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LIFEnews features 2010

The evolution of LIFE Environment: past, present and future

(photo:Tim Hudson)Mr Hervé Martin
Head of Unit
LIFE Environment and Eco-Innovation
(Photo: Tim Hudson)

Our first port of call this year for the annual review meetings with the LIFE Unit was with Hervé Martin, Head of Unit for LIFE Environment and Eco-Innovation. Mr Martin’s portfolio also covers part of the European Commission’s Competiveness and Innovation Framework Programme (CIP) and the last 12 months have shown how LIFE and CIP can work well together in a complementary fashion. Mr Martin tells us how in his opinion “There is a need for the LIFE Environment programme and there is a need for the CIP. Our experiences from 2010 illustrate that the two initiatives serve different purposes and reach different beneficiaries. This is a good thing and it allows us to integrate more environmental approaches across a broader spectrum of public and private sector actors.”

“My role involves coordinating LIFE Environment and CIP to ensure that they operate favourably in parallel. To avoid duplication and overlaps we have a protocol that makes sure that the right types of projects are funded by the different instruments. Sometimes we have had to go back to applicants to ask them to clarify the scope of projects, and sometimes if we cannot fund them under LIFE we have managed to transfer them across to support through the CIP system. We are becoming quite proficient as a service provider in this area for our customers. We expect to continue providing this service as both CIP and LIFE Environment continue in their roles as independent entities, targeting their own fields of expertise, and generating their own wealth of environmental benefits.”

“We don’t know what will happen in the future but for the time being it is clear that LIFE Environment cannot be replaced by CIP and the CIP cannot replace LIFE Environment. If we put LIFE into CIP we will lose useful contributions in public sector in areas like waste, water, or air to name just a few. We would limit the scope of our activity. Therefore we will aim to keep the two concepts and we are working this way towards the next funding period.”

As part of the preparations for the 2014-2020 programmes, the EU is carrying out an impact assessment on the proposals that emerge for a successor to LIFE+. This process is to involve comparing the different options that might be possible in the future. It is expected that this will analyse the advantages and disadvantages of having instruments like LIFE Environment and CIP grouped together. Mr Martin notes that “Many people have different points of view on the future of LIFE and the current consultation provides a perfect means for everyone’s thoughts and ideas to be included in the plans that are put forward for the programmes after 2014”.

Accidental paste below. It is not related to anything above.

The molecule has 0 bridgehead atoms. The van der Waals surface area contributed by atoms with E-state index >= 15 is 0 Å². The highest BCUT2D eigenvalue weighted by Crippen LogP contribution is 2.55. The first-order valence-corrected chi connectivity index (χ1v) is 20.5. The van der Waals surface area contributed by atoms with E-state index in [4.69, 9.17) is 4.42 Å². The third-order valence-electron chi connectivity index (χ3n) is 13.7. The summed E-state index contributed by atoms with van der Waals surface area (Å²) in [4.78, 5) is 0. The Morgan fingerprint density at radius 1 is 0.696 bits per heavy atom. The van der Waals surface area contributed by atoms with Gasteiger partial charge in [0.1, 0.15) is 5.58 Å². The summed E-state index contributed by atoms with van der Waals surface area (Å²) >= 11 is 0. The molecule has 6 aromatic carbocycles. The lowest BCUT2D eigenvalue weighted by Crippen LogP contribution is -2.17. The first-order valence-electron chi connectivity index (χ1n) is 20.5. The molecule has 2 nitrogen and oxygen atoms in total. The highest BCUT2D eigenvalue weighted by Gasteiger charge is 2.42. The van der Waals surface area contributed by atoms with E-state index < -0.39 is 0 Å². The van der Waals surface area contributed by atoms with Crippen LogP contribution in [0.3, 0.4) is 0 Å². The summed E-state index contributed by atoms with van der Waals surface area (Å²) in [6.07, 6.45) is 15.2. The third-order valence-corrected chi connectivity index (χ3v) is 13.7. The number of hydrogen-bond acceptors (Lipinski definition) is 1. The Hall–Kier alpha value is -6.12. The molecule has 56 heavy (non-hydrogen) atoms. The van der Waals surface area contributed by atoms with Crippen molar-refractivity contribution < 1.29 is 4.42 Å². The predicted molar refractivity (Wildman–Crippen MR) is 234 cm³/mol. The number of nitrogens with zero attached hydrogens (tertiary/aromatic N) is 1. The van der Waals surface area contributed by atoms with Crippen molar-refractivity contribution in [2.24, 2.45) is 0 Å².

Policy support

(photo:LIFE CoT)

Findings from the consultation will be fed into the impact assessment process and Mr Martin predicts that “We will have a very interesting year in 2011 as we gear up for thinking about the longer term and what could happen in the future for the next period of funding. We have also gained a lot of knowledge about how we might improve the second part of the current LIFE+ programme.”

“The mid-term evaluation report contains many useful findings and recommendations to help improve the implementation of the LIFE programme. It highlights that we are going in the right direction and that we are able to use LIFE as an apparatus for increasing the links between EU policies and environmental action at ground level in the Member States. We take our lead from European Commission units responsible for developing thematic policies like those concerning waste, water or air. We then use LIFE’s annual call for proposals to encourage beneficiaries to find solutions that address these priorities that are evolving according to environmental policies at EU level. In this way we ensure that all LIFE projects are automatically programmed to produce added value at an EU level.”

“For example, in the next call we will again be promoting core messages like the use of integrated approaches to environmental action that are shown to work well in territorial initiatives such as river basin management plans, urban development strategies and waste management programmes. LIFE’s function here has been useful for mobilising domestic and other EU funds to carry out work involved with implementing EU directives and regulations. We know that other components of the LIFE programme intend to accelerate the promotion of this kind of integrated programming in future operations and we will also be placing more emphasis on integrated activity in the next call.”